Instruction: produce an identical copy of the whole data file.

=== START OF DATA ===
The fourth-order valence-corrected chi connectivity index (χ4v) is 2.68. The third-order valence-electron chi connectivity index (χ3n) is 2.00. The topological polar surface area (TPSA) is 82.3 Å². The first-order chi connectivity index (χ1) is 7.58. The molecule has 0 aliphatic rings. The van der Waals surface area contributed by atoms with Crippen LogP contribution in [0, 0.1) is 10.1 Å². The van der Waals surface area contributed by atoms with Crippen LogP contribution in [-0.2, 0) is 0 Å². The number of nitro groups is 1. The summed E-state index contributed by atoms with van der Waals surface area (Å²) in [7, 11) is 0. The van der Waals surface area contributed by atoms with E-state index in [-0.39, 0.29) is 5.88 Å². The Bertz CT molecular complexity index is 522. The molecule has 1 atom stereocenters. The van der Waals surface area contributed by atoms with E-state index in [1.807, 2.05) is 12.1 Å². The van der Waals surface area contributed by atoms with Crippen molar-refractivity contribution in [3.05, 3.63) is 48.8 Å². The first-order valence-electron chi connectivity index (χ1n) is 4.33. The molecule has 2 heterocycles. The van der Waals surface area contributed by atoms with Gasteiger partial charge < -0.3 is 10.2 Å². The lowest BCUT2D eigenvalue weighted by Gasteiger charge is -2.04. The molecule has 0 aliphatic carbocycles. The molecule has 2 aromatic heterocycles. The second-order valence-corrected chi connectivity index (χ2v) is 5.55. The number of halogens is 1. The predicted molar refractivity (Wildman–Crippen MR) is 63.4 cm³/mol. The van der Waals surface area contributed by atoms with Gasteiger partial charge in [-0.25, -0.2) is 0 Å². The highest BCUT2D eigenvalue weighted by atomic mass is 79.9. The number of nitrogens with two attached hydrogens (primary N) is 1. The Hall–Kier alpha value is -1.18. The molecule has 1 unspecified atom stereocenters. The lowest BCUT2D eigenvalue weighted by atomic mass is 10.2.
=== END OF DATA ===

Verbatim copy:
The fourth-order valence-corrected chi connectivity index (χ4v) is 2.68. The third-order valence-electron chi connectivity index (χ3n) is 2.00. The topological polar surface area (TPSA) is 82.3 Å². The first-order chi connectivity index (χ1) is 7.58. The molecule has 0 aliphatic rings. The van der Waals surface area contributed by atoms with Crippen LogP contribution in [0, 0.1) is 10.1 Å². The van der Waals surface area contributed by atoms with Crippen LogP contribution in [-0.2, 0) is 0 Å². The number of nitro groups is 1. The summed E-state index contributed by atoms with van der Waals surface area (Å²) in [7, 11) is 0. The van der Waals surface area contributed by atoms with E-state index in [-0.39, 0.29) is 5.88 Å². The Bertz CT molecular complexity index is 522. The molecule has 1 atom stereocenters. The van der Waals surface area contributed by atoms with E-state index in [1.807, 2.05) is 12.1 Å². The van der Waals surface area contributed by atoms with Crippen molar-refractivity contribution in [3.05, 3.63) is 48.8 Å². The first-order valence-electron chi connectivity index (χ1n) is 4.33. The molecule has 2 heterocycles. The van der Waals surface area contributed by atoms with Gasteiger partial charge < -0.3 is 10.2 Å². The lowest BCUT2D eigenvalue weighted by Gasteiger charge is -2.04. The molecule has 0 aliphatic carbocycles. The molecule has 2 aromatic heterocycles. The second-order valence-corrected chi connectivity index (χ2v) is 5.55. The number of halogens is 1. The predicted molar refractivity (Wildman–Crippen MR) is 63.4 cm³/mol. The van der Waals surface area contributed by atoms with Gasteiger partial charge in [-0.25, -0.2) is 0 Å². The highest BCUT2D eigenvalue weighted by atomic mass is 79.9. The number of nitrogens with two attached hydrogens (primary N) is 1. The Hall–Kier alpha value is -1.18. The molecule has 1 unspecified atom stereocenters. The lowest BCUT2D eigenvalue weighted by atomic mass is 10.2.